Excellence In Housing
In Housing


Information about Associations, Organizations, and Government Agencies for the Home Building Industry

Associations are professional organizations dedicated to advancing their industry or craft and helping to educate the public about methods, materials and technologies they use. The also offer continuing education and certifications for their members to elevate the level of professionalism in the home building industry. Many of these organizations also conduct extensive product research, and aid in the setting of industry wide standards for product and workmanship performance.

Durability by Design: A Guide for Residential Builders and Designers. Few people intentionally consider durability when designing a home, but rather rely on experience and market acceptance to make design decisions. This approach to design works best in a stable housing market where architectural preferences and material choices do not change or change very slowly. The housing market, however, tends to be dynamic rather than stable and new materials and preferences influence the market continuously, sometimes in dramatic ways. This dynamic condition also places a responsibility on designers and builders to properly apply their experiences, which are often based on older construction methods and materials, to new materials and design conditions. As a result, it is important to understand why certain practices have been effective (or ineffective) in the past so that they can be properly interpreted and considered in the design and construction of modern homes.

Durability by Design PDF guide from the Partnership for Advancing Technology in Housing is intended to raise the awareness and understanding of building durability as a design consideration in housing and covers basic concepts of durability presenting recommended practices including numerous construction details and design data for matters such as moisture management, ultraviolet (UV) protection, insects, decay, corrosion, and natural hazards.

The National Institute of Building Sciences (NIBS) serves as the building community’s connection to the authoritative source of information on matters of building regulation, science and technology. NIBS was authorized by the U.S. Congress in 1974, when Congress recognized the need for an organization that could serve as an interface between government and the private sector. The Institute’s mission is to improve the building regulatory environment, facilitate the introduction of new and existing products and technology into the building process and disseminate nationally recognized technical and regulatory information. www.nibs.org

The National Association of Home Builders is a Washington, D.C. based trade association whose mission is to enhance the climate for housing and the building industry. Chief among NAHB’s goals is providing and expanding opportunities for all consumers to have safe, decent and affordable housing. As “the voice of America’s housing industry,” NAHB helps promote policies that will keep housing a national priority. Founded in 1942, NAHB is a federation of more than 800 state and local associations. About one-third of NAHB’s 215,000 members are home builders and/or remodelers. The remaining members are associates working in closely related fields within the housing industry, such as mortgage finance and building products and services. www.nahb.org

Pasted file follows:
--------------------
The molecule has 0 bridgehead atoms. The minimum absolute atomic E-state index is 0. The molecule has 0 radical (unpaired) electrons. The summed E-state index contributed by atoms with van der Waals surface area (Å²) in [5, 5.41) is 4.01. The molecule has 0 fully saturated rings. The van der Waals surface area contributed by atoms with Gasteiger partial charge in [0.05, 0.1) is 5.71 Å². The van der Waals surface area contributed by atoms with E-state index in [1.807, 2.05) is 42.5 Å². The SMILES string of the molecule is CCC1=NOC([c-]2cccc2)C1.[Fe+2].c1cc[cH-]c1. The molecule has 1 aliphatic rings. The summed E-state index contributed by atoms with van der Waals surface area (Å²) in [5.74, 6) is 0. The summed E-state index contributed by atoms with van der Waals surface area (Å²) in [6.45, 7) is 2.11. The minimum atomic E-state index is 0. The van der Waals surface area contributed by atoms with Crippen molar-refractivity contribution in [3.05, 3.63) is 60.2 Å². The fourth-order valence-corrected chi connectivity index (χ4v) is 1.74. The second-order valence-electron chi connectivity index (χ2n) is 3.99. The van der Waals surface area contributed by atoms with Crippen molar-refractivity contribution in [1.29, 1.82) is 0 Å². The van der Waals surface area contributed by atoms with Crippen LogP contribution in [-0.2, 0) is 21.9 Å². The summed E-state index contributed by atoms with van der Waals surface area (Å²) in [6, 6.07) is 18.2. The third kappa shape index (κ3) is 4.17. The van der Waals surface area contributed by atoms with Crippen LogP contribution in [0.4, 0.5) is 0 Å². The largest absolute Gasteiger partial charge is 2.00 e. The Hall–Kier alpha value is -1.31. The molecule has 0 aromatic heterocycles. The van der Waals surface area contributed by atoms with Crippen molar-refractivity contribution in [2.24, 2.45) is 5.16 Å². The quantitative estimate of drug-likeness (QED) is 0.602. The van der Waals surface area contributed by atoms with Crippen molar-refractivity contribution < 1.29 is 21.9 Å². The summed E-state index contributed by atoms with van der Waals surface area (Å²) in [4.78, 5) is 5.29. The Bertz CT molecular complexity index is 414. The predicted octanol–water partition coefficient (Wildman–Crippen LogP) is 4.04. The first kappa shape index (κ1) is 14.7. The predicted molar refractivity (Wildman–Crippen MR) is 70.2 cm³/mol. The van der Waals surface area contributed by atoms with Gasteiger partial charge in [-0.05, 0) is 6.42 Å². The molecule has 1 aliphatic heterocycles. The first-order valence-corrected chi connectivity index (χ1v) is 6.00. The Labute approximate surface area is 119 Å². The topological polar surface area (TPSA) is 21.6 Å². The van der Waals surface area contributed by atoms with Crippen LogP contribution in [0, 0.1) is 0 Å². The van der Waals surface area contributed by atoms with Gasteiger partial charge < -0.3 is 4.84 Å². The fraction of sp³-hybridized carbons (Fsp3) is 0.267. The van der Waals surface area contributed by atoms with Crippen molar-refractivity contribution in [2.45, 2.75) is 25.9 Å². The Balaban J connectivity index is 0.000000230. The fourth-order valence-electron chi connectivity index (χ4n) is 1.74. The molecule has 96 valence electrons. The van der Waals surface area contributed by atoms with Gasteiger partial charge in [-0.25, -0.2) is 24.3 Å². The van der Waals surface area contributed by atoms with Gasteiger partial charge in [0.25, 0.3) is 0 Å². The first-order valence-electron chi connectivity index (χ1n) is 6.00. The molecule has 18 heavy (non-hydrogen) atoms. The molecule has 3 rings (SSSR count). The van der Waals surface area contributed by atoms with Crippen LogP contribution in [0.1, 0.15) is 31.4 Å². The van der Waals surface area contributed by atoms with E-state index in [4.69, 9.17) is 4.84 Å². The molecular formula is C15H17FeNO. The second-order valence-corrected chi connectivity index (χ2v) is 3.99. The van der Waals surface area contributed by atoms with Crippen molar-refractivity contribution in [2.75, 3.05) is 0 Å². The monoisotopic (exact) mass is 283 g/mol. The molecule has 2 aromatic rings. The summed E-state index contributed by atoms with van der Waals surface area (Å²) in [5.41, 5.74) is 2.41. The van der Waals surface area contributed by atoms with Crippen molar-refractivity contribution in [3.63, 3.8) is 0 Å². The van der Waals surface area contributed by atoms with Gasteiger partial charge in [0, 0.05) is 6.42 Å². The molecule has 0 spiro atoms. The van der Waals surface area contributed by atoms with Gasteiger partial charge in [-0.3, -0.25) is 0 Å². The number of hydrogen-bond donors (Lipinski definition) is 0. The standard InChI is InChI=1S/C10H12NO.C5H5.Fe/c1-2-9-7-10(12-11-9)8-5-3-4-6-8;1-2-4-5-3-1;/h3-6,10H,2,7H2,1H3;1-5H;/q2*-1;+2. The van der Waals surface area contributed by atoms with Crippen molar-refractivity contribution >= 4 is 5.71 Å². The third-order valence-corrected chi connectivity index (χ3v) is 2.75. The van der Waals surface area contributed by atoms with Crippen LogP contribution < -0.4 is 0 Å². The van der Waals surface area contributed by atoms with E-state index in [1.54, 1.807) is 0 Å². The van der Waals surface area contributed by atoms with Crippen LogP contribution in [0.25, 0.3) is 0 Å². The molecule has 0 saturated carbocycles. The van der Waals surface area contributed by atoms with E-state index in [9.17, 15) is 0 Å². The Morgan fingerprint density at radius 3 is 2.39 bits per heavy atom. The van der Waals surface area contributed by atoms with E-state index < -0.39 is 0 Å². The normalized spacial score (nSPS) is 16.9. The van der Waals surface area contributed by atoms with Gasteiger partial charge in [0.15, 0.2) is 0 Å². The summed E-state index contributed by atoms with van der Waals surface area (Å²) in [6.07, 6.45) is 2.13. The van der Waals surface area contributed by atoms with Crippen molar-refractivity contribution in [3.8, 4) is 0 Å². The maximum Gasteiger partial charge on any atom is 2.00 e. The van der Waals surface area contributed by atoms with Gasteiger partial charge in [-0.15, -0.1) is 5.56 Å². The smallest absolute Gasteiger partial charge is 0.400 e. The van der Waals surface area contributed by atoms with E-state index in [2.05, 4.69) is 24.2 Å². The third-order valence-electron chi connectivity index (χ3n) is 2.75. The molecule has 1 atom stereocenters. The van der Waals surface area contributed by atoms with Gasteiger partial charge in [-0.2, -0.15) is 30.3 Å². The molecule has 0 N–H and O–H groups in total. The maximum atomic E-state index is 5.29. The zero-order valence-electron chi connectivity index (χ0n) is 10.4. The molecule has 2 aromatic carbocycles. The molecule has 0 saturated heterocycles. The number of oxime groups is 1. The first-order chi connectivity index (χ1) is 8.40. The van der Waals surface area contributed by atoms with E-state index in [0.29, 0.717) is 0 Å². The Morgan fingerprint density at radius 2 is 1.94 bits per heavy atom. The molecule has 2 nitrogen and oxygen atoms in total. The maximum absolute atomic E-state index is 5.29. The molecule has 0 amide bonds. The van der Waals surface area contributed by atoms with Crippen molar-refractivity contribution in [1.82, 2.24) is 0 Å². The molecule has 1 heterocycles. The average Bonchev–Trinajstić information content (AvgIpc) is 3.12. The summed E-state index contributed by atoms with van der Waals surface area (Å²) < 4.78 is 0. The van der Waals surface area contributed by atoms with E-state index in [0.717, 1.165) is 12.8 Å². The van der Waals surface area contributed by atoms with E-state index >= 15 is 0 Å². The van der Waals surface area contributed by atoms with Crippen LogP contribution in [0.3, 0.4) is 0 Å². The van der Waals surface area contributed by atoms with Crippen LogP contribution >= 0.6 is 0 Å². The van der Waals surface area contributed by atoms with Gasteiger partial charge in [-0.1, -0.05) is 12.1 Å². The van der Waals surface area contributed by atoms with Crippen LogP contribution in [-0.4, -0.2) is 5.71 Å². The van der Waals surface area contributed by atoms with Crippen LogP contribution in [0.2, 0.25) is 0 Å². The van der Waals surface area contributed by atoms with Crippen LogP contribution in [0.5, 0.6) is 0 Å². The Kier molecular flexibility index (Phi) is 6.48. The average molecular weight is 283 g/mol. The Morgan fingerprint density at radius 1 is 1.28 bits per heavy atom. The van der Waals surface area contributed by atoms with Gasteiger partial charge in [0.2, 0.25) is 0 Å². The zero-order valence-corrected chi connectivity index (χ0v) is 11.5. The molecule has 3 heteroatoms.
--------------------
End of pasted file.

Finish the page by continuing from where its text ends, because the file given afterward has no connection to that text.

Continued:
The American Institute of Architects (AIA) has a Government Affairs Department that works with the U.S. Congress, the White House and various agencies to educate government leaders and others about their policies and objectives regarding community development and livability. This effort involves the AIA in a range of issues including housing, urban renewal, accessibility, historic preservation, energy and environmental standards. For more information on their work access www.aia.org

The National Wood Flooring Association has expanded the Design-a-Room feature on its consumer web site. Consumers now have the option of designing a room using several room scenes: a foyer, living room, bedroom, dining room and kitchen. In each room, visitors can choose from among 14 different wood flooring species, both domestic and exotic. The direction of the flooring can be changed as well, from horizontal, to vertical, etc. To give consumers even more custom design capabilities, wall color can be changed as well, to try different looks with each type of flooring. For more information about the Design-a-Room feature, visit www.woodfloors.org.